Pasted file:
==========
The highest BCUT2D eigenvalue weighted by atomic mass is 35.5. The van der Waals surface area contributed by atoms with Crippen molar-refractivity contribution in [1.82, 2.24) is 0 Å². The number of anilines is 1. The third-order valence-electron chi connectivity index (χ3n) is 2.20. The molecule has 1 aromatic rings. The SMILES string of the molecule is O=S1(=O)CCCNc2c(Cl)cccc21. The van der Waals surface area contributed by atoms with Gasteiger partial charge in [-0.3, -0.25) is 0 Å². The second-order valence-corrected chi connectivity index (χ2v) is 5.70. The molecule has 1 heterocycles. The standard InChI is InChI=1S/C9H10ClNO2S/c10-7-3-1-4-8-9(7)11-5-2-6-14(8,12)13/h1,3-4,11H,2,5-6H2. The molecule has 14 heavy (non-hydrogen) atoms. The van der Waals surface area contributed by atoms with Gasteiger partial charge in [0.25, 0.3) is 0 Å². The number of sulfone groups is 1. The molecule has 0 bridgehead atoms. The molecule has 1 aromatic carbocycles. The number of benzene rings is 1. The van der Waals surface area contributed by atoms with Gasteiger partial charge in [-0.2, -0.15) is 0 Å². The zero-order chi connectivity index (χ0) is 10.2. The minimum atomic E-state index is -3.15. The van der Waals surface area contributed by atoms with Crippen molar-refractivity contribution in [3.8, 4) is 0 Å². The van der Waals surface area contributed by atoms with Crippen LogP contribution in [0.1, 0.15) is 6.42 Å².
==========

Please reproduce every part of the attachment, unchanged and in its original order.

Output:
The highest BCUT2D eigenvalue weighted by atomic mass is 35.5. The van der Waals surface area contributed by atoms with Crippen molar-refractivity contribution in [1.82, 2.24) is 0 Å². The number of anilines is 1. The third-order valence-electron chi connectivity index (χ3n) is 2.20. The molecule has 1 aromatic rings. The SMILES string of the molecule is O=S1(=O)CCCNc2c(Cl)cccc21. The van der Waals surface area contributed by atoms with Gasteiger partial charge in [-0.3, -0.25) is 0 Å². The second-order valence-corrected chi connectivity index (χ2v) is 5.70. The molecule has 1 heterocycles. The standard InChI is InChI=1S/C9H10ClNO2S/c10-7-3-1-4-8-9(7)11-5-2-6-14(8,12)13/h1,3-4,11H,2,5-6H2. The molecule has 14 heavy (non-hydrogen) atoms. The van der Waals surface area contributed by atoms with Gasteiger partial charge in [0.25, 0.3) is 0 Å². The number of sulfone groups is 1. The molecule has 0 bridgehead atoms. The molecule has 1 aromatic carbocycles. The number of benzene rings is 1. The van der Waals surface area contributed by atoms with Gasteiger partial charge in [-0.2, -0.15) is 0 Å². The zero-order chi connectivity index (χ0) is 10.2. The minimum atomic E-state index is -3.15. The van der Waals surface area contributed by atoms with Crippen molar-refractivity contribution in [3.8, 4) is 0 Å². The van der Waals surface area contributed by atoms with Crippen LogP contribution in [0.1, 0.15) is 6.42 Å².